PTC Tasting ability determined through PCR and Restriction
Amgen Biotechnology Experience:
Supplement Lab 7
Have you ever wondered why some people like broccoli and others do not?
Or some like sweet candy and others like sour?
What determines food preferences?
Science is researching how our genes play a role in our ability to taste or not taste certain chemicals or flavors. Through this lab, you will discover your genotype for the PTC tasting. You will then predict your phenotype and test your prediction by tasting a PTC test strip.
PTC (phenylthiocarbamide) is a chemical that is considered “bitter” in taste. This chemical is not found naturally in foods. Why would our genome need to have a gene that would determine our ability to taste this chemical? Scientists are not completely sure. PTC has a molecular structure that is similar to chemicals found in poisonous plants. One thought is that this gene played a part in the taste receptors for these other poisonous chemicals. There seems to be a correlation between PTC tasting and the dislike of broccoli. Even if you wish that broccoli was a dangerous vegetable, though, it isn’t.
Arthur Fox discovered PTC tasting ability in the 1930’s, when he synthesized phenylthiocarbamide (PTC) in his lab. While doing so, the PTC dust made a lab assistant comment that he could taste bitterness in the air. On the other hand, Fox could not taste the dust in the air. Why could one person taste it and another couldn’t? We now know it is because of their genes. Albert Blakeslee continued this research through taste testing and found that the inability to taste PTC is a recessive trait (one’s genotype is “tt,” with “t” standing for “taste”).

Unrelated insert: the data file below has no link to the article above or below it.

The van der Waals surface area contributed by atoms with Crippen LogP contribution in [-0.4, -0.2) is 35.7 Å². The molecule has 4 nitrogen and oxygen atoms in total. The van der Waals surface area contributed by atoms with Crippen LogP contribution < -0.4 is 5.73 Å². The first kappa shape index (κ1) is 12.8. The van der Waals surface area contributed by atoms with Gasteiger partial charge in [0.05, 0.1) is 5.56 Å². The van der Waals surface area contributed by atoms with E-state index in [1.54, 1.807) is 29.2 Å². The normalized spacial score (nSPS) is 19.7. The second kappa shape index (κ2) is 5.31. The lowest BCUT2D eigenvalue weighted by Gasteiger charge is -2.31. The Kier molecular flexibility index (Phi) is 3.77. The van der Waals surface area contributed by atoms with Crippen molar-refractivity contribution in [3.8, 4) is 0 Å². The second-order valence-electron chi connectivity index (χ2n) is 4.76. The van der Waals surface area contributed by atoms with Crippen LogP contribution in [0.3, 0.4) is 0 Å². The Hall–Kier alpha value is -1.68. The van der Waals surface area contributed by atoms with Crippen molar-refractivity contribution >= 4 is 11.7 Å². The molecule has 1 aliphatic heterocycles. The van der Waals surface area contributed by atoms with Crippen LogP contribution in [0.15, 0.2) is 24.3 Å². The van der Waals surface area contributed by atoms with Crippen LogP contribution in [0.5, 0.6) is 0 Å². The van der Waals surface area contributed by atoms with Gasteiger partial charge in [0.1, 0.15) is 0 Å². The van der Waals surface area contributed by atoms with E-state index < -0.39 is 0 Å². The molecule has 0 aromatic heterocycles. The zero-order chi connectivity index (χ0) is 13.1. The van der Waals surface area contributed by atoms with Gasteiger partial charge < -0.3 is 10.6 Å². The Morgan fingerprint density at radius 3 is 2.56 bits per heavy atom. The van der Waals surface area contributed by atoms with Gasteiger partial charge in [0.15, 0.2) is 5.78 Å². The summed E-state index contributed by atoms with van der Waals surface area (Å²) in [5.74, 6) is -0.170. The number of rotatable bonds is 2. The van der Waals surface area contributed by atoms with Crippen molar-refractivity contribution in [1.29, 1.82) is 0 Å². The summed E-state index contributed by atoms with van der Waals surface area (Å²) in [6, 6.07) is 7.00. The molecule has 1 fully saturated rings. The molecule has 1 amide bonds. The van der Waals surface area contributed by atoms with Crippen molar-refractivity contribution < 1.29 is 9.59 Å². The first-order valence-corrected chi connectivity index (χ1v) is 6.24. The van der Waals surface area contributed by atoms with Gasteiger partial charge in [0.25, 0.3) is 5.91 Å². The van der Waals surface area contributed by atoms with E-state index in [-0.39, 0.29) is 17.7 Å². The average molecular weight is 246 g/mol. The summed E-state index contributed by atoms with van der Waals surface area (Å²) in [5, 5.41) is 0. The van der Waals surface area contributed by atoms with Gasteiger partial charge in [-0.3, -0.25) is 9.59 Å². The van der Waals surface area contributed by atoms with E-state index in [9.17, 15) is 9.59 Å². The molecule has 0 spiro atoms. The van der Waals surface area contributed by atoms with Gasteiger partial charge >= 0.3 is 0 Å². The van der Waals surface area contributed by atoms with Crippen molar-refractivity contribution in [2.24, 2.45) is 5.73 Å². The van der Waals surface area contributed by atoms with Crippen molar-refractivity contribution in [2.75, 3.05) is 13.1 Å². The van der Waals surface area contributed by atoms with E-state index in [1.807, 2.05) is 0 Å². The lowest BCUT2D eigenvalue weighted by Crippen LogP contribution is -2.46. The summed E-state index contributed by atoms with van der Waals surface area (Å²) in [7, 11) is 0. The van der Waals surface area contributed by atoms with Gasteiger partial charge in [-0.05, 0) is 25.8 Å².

In 2003, when scientists had the ability to determine the sequence of certain genes, they found there were many different bitter taste receptors in the human genome, including one gene associated with PTC bitter tasting called taste receptor 2 member 38, or TAS2R38. This gene is 1,143 nucleotides long and has 3 locations where variations in the amino acid sequence correlate with the PTC tasting and non-tasting. Each of these changes is called a “SNP” or a single nucleotide polymorphism. We will use one of these changes, together with polymerase chain reaction (PCR) and restriction enzyme digestion to predict your ability to taste PTC or not. Purpose of this Lab:
We will use one of the SNPs to predict is you are a PTC “taster” or “non-taster.”
You will isolate DNA from your cheek cells and use PCR to copy a small region of the TAS2R38 gene using. PCR is a way to make millions of copies of our desired section of DNAin just a few hours. The size of our PCR product will be 221 base pairs in length. We will then use a restriction enzyme called HaeIII to perform a restriction digest on this PCR product. A restriction digest is the process of cutting a strand of DNA at a specific restriction site: a small unique DNA sequence recognized and cut by restriction enzymes like HaeIII. HaeIII recognizes and cuts at GGCC. If your PCR product contains GGCC, it will cut the PCR product into two pieces. This result will indicate that your gene has the code for the ability to taste PTC. If your gene doesn’t contain GGCC, HaeIII will not cut. This will predict your inability to taste PTC, and you are homozygous recessive (tt) for this gene. You will compare your uncut PCR product to your restriction digested product using agarose gel electrophoresis.
Remember, you have 2 copies of the TAS2R38: one from your mother and one from your father. Your PCR product might have some copies with GGCC and some without; some of the pieces will cut and some won’t. This would indicate that you are heterozygous with a genotype of Tt. Since “T” is dominant, you are a “taster.” If all of the DNA copies cut into two pieces, you are homozygous dominant (TT) and are also a “taster.”
Day 1: Isolating your DNA